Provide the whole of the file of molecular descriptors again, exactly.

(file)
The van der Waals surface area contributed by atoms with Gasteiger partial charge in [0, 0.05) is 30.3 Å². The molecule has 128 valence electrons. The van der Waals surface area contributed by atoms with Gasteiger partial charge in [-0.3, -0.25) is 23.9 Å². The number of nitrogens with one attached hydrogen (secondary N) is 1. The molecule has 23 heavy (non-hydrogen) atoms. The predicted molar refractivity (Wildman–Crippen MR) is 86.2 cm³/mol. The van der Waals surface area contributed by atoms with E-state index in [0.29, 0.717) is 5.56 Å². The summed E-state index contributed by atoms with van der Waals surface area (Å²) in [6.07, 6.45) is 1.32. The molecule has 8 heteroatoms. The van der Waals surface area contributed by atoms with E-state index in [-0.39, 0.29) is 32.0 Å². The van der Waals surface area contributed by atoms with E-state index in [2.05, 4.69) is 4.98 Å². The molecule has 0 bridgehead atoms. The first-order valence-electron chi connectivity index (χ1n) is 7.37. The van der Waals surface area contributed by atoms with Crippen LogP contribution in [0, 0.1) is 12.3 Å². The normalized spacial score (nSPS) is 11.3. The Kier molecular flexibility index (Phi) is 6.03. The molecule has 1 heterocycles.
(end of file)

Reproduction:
The van der Waals surface area contributed by atoms with Gasteiger partial charge in [0, 0.05) is 30.3 Å². The molecule has 128 valence electrons. The van der Waals surface area contributed by atoms with Gasteiger partial charge in [-0.3, -0.25) is 23.9 Å². The number of nitrogens with one attached hydrogen (secondary N) is 1. The molecule has 23 heavy (non-hydrogen) atoms. The predicted molar refractivity (Wildman–Crippen MR) is 86.2 cm³/mol. The van der Waals surface area contributed by atoms with E-state index in [0.29, 0.717) is 5.56 Å². The summed E-state index contributed by atoms with van der Waals surface area (Å²) in [6.07, 6.45) is 1.32. The molecule has 8 heteroatoms. The van der Waals surface area contributed by atoms with E-state index in [-0.39, 0.29) is 32.0 Å². The van der Waals surface area contributed by atoms with E-state index in [2.05, 4.69) is 4.98 Å². The molecule has 0 bridgehead atoms. The first-order valence-electron chi connectivity index (χ1n) is 7.37. The van der Waals surface area contributed by atoms with Crippen LogP contribution in [0, 0.1) is 12.3 Å². The normalized spacial score (nSPS) is 11.3. The Kier molecular flexibility index (Phi) is 6.03. The molecule has 1 heterocycles.